The only finding in the investigation that the hammer was thrown was from the ESR scientist who based his evidence on the position of where the hammer was found at the scene. The ESR scientist provided in his statement – “The presence of the hammer in the middle of Stanmore Road, in a position beyond Officer A’s car and beyond the position of the fired cartridge cases, very strongly supports the proposition that the hammer has been thrown by Mr Bellingham in the direction of Officer A.”

Investigation Report from the Independent Police Conduct Authority

Though the Coroner stated he – “acknowledged the Independent Police Conduct Authority [“IPCA’] has carried out an extensive investigation and have reported their findings, Conclusions and Recommendations” – he failed to acknowledge the following findings and observations that were contained in the IPCA investigation report – (Ref:

  • Before removing the firearm from the safe at the commencement of his shift, Officer A failed to note the removal of the pistol in the arms register (IPCAR, Para 184).
  • Officer A took it upon himself to attend the incident (Refer IPCAR para 81 and Integrated Timeline pgs 17-18, – 8.36:28pm). SouthComms had not requested Officer A to attend.
  • Before leaving the police station Officer A premeditated the potential for him to present a firearm. In doing so he armed himself with a Glock pistol that he had stored in the glovebox of his vehicle (IPCAR, para 27 & 86).
  • Unsafe storage of Officer A’s pistol in this manner was not only a breach of section 28 of the Arms Regulations 1992 but also a breach of police policy GIF059 and GIF060 (IPCAR, para 182).
  • After placing his Glock pistol in his hip holster, Officer A then travelled to the incident but failed to advise his Command Centre (SouthComms) that he was armed and in attendance (IPCAR, para’s 21 & 197).
  • Serious incidents, such as those requiring an armed response, are escalated to a Comms Supervisor (usually an inspector) and may also be passed to an incident controller at the scene. For this to occur the Comms Centre must be advised that an officer in the field is available to take command (para 75, IPCA report). The IPCA found Officer A did not advise SouthComms he was attending, nor did he advise SouthComms that he was armed (IPCA report, para’s 21 & 197).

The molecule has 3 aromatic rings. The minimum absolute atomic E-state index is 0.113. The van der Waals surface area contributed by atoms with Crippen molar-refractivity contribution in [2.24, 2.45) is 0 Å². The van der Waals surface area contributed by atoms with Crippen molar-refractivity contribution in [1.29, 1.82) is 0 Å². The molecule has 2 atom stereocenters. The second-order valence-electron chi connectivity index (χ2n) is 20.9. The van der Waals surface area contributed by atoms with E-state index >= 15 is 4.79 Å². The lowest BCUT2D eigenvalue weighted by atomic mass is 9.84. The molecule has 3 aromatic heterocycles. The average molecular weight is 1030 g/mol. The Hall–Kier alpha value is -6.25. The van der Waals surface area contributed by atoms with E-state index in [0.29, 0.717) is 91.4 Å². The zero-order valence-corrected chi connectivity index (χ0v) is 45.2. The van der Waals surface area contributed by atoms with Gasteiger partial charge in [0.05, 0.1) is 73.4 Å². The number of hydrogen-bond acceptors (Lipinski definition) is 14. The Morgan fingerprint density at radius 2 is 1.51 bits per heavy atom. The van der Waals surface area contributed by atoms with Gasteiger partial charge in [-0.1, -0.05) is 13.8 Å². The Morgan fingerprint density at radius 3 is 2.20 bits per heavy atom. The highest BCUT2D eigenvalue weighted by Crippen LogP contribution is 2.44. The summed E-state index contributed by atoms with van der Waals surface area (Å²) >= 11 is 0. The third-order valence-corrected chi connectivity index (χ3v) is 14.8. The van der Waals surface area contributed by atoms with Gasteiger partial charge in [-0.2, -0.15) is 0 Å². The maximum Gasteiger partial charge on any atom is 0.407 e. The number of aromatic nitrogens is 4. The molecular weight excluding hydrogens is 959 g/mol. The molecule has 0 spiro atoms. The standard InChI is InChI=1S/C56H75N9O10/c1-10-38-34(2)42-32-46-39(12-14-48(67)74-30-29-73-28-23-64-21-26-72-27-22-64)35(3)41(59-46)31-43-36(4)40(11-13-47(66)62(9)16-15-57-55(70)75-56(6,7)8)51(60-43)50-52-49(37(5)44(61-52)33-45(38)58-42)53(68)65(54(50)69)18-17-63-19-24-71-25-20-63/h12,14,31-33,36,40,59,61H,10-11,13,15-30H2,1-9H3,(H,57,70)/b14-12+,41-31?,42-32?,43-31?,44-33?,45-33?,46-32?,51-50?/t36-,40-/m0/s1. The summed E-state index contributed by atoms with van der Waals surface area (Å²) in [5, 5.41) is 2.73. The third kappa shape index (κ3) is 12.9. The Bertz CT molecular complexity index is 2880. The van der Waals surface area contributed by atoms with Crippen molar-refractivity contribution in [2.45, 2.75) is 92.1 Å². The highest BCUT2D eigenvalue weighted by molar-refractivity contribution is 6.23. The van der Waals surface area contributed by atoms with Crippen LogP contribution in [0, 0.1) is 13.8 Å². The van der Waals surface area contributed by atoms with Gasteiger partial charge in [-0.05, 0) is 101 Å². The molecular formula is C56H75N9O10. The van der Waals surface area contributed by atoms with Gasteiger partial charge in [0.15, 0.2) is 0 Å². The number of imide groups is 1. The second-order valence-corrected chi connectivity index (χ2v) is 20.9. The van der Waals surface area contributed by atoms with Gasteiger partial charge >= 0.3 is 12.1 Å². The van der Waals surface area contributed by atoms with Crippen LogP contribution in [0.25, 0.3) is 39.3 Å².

• The IPCA investigation concluded that Officer A had the opportunity to advise SouthComms that he was on his way to the scene, and to obtain additional information while enroute but did not do so (IPCAR, Para 78).
  • Officer A was asked whether he was aware of the requirement to advise the Communications Supervisor that he had armed himself. He said he was “not aware of any policy that I have to advise Comms”… (IPCAR, Para 197).
  • Officer A took it upon himself to deal with the incident as he chose to. Each of his decisions were outside of police best practice and policy. His decisions and actions were conducted outside the lawful execution of his duties. (Refer IPCA report, para 75).
  • The Police Command Centre (SouthComms) had directed Officers B & C to attend the incident. Officers B & C confirmed when they arrived at the scene, they found Officer A firing his pistol. They radioed this back to SouthComms.
  • As Senior Field Supervisor, Officer A would have been advised of any serious incident requiring him to take command and control. This did not happen (IPCAR, Para 24). Command of the incident was assigned to the Police Communications dispatcher, known as SouthComms (IPCAR, Para 75). Officer A was not therefore authorised to take control and command.
  • It was the view of the IPCA that had Officer A provided instructions to Officers B&C who were attending the incident, the potential existed for Stephen to have been contained without the use of a firearm (IPCAR para 149). Having made a decision to approach Stephen at close quarters without support, Officer A limited his options and effectively negated the opportunity to tactically deploy Officers B&C to contain the situation and await assistance (IPCAR para 150).
  • The IPCA investigation found that Officer A had failed to comply with the police ‘best practice’ approach of ‘cordon and containment’ (IPCAR para’s 147 & 148).